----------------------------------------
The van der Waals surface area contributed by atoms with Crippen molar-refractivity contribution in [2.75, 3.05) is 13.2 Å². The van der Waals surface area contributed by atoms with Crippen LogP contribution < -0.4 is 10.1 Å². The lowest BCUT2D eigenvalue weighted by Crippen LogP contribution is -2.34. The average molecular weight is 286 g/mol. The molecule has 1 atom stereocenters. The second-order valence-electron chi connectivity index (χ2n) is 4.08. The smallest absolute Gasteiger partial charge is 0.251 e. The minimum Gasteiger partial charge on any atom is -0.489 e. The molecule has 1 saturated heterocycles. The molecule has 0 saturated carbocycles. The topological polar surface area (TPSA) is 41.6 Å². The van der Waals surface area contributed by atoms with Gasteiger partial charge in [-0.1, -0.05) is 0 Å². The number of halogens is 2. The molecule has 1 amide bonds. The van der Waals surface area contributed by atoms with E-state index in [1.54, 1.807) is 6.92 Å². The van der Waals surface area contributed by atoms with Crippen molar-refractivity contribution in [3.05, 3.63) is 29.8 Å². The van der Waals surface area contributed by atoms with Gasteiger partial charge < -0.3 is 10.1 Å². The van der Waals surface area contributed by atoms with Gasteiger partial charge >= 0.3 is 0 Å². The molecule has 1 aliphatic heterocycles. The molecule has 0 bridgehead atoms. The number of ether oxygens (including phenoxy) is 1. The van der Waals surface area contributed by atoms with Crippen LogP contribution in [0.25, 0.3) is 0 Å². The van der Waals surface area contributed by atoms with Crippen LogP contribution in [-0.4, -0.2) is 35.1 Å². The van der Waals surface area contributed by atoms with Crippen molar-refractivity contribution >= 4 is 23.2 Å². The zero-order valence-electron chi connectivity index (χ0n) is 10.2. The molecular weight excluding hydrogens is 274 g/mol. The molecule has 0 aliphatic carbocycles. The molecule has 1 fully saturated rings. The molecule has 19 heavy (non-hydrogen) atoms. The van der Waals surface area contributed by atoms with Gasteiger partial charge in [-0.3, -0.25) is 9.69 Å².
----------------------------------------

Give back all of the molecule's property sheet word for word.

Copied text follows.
The van der Waals surface area contributed by atoms with Crippen molar-refractivity contribution in [2.75, 3.05) is 13.2 Å². The van der Waals surface area contributed by atoms with Crippen LogP contribution < -0.4 is 10.1 Å². The lowest BCUT2D eigenvalue weighted by Crippen LogP contribution is -2.34. The average molecular weight is 286 g/mol. The molecule has 1 atom stereocenters. The second-order valence-electron chi connectivity index (χ2n) is 4.08. The smallest absolute Gasteiger partial charge is 0.251 e. The minimum Gasteiger partial charge on any atom is -0.489 e. The molecule has 1 saturated heterocycles. The molecule has 0 saturated carbocycles. The topological polar surface area (TPSA) is 41.6 Å². The van der Waals surface area contributed by atoms with Gasteiger partial charge in [-0.1, -0.05) is 0 Å². The number of halogens is 2. The molecule has 1 amide bonds. The van der Waals surface area contributed by atoms with E-state index in [1.54, 1.807) is 6.92 Å². The van der Waals surface area contributed by atoms with Crippen molar-refractivity contribution in [3.05, 3.63) is 29.8 Å². The van der Waals surface area contributed by atoms with Gasteiger partial charge < -0.3 is 10.1 Å². The van der Waals surface area contributed by atoms with Gasteiger partial charge >= 0.3 is 0 Å². The molecule has 1 aliphatic heterocycles. The molecule has 0 bridgehead atoms. The number of ether oxygens (including phenoxy) is 1. The van der Waals surface area contributed by atoms with Crippen LogP contribution in [0.25, 0.3) is 0 Å². The van der Waals surface area contributed by atoms with Crippen LogP contribution in [-0.4, -0.2) is 35.1 Å². The van der Waals surface area contributed by atoms with Crippen molar-refractivity contribution >= 4 is 23.2 Å². The zero-order valence-electron chi connectivity index (χ0n) is 10.2. The molecular weight excluding hydrogens is 274 g/mol. The molecule has 0 aliphatic carbocycles. The molecule has 1 fully saturated rings. The molecule has 19 heavy (non-hydrogen) atoms. The van der Waals surface area contributed by atoms with Gasteiger partial charge in [-0.3, -0.25) is 9.69 Å².